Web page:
August 2021 —
The MLO Minute: By Heather Hulse, J.D., M.S., M.A. and Joseph McGettigan, Esq. —
Sexual misconduct of students at the hands of educators that students and their families should be able to trust is devastating to victims and their families, as well as the communities whose faith in the educational system has also been violated. Sexual misconduct in school happens in every state across the nation and Pennsylvania’s Department of Education has reported that more than half of all disciplinary actions enforced on educators in Pennsylvania schools involve sexual misconduct. While the statistics certainly support the alarming prevalence of sexual misconduct in schools, the apprehensiveness to believe such horrible violations occur as frequently as they do can often add another layer of anguish for victims and their families.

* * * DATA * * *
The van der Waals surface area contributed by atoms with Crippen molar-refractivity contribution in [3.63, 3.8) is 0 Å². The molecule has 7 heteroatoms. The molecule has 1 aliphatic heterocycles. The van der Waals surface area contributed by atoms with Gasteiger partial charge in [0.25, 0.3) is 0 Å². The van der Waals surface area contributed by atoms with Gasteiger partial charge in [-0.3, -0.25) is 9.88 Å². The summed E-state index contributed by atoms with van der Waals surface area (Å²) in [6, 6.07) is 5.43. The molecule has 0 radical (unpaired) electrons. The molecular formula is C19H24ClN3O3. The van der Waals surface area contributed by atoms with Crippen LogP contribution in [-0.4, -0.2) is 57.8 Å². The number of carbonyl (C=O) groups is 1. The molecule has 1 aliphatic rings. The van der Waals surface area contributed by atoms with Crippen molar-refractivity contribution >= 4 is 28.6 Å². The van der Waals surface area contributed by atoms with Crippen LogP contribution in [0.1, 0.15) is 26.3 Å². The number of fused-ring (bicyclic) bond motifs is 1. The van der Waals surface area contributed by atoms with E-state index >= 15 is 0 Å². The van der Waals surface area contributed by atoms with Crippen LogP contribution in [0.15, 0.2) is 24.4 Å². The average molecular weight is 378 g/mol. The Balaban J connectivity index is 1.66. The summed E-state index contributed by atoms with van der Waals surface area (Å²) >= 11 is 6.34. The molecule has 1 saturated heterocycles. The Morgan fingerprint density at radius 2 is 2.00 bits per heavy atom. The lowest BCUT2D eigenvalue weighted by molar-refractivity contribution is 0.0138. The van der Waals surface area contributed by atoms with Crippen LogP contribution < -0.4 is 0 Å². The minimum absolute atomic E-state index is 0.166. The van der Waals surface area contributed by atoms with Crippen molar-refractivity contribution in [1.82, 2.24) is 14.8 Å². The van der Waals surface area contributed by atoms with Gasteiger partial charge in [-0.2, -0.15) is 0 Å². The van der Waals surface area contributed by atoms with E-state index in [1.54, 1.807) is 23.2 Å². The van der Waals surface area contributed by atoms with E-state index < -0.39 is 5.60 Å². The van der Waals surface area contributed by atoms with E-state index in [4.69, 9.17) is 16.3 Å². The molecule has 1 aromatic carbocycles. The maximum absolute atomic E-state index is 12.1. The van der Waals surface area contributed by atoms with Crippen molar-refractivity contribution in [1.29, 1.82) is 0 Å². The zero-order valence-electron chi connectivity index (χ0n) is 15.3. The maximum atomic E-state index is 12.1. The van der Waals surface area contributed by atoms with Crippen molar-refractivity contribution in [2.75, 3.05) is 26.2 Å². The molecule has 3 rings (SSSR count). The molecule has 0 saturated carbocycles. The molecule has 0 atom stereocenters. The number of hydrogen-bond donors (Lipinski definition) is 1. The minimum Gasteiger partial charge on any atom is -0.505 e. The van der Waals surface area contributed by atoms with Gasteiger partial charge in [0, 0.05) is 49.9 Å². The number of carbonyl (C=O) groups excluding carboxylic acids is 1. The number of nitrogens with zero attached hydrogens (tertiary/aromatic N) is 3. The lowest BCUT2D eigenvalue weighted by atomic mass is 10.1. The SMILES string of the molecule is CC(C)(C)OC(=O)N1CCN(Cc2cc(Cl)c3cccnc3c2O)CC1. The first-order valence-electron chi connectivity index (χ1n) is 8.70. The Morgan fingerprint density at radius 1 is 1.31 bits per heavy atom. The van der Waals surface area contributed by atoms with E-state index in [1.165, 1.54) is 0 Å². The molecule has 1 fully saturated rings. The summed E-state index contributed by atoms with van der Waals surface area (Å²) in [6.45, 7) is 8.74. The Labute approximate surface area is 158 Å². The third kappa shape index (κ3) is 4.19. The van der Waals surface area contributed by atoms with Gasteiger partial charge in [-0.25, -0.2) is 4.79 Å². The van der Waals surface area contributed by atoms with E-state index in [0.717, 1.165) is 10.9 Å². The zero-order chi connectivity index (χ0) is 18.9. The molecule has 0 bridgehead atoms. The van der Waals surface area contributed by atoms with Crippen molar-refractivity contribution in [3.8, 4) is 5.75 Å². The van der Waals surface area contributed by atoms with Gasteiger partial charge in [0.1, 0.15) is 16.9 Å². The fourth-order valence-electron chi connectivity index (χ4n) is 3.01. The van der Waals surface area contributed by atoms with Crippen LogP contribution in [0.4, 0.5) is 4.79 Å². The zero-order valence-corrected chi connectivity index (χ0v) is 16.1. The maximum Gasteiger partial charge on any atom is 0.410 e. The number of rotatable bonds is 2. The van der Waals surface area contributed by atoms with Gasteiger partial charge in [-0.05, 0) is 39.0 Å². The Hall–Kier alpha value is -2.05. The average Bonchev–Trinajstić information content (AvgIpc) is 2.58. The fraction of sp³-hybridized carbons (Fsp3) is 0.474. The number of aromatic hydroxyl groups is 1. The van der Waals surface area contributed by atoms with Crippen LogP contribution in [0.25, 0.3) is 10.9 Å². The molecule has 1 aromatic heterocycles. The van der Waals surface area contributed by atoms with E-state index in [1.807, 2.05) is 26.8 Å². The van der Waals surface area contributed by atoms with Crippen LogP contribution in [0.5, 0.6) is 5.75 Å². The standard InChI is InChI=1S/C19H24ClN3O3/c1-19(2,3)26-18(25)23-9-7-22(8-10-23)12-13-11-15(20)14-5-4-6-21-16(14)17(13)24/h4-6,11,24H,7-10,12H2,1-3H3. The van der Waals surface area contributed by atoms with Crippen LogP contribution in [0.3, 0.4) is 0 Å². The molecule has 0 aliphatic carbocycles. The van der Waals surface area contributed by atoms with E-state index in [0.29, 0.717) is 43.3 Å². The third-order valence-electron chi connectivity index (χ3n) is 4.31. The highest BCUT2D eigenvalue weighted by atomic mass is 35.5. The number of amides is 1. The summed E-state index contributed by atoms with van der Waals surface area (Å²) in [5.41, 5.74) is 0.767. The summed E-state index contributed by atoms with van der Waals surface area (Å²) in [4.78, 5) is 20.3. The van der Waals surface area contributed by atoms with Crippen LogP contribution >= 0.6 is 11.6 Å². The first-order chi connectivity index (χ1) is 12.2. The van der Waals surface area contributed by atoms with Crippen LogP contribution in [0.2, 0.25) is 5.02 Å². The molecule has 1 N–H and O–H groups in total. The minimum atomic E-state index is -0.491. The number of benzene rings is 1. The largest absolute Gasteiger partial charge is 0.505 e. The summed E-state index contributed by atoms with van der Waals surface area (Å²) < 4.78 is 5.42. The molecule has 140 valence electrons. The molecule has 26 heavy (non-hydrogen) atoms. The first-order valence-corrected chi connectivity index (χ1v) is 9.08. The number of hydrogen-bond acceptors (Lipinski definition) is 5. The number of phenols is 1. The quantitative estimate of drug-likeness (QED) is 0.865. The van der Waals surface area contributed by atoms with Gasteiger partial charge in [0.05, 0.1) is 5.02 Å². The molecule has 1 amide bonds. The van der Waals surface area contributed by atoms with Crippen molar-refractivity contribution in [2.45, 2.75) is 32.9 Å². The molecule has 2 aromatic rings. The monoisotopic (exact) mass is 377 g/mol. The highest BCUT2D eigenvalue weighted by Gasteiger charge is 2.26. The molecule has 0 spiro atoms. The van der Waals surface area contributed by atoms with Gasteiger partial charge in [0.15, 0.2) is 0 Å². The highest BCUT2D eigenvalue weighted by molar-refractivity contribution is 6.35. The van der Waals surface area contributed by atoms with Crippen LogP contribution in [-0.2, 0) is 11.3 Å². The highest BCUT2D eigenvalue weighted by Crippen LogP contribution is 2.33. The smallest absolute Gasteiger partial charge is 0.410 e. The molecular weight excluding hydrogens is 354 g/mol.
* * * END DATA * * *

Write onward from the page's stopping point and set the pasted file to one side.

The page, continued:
The shocking and horrendous acts of Jerry Sandusky and the incredible fall out in the very tight community where they occurred, as well as nationwide, are a reminder of how challenging the investigations of sexual misconduct can be. As many recall, Jerry Sandusky was the assistant coach for Penn State University’s football team that was convicted of forty-five (45) counts of child sex crimes against ten (10) victims over fifteen (15) years. More specifically, he horrifically sexually molested boys from eight (8) years old to seventeen (17) years old for years. The Jerry Sandusky scandal is a tragic reminder that it is imperative that school employees, parents and guardians, and members of communities fully understand ways to prevent sexual misconduct in schools and the appropriate course of action when a report of sexual misconduct has been made. Preventing sexual misconduct can obviously save students and their families undue suffering. Responding appropriately to reports of sexual misconduct assists victims and their families in coping with and navigating the aftermath of what has tragically happened to them and helps to bring the proper consequences to perpetrators. Click here to finish reading the full article.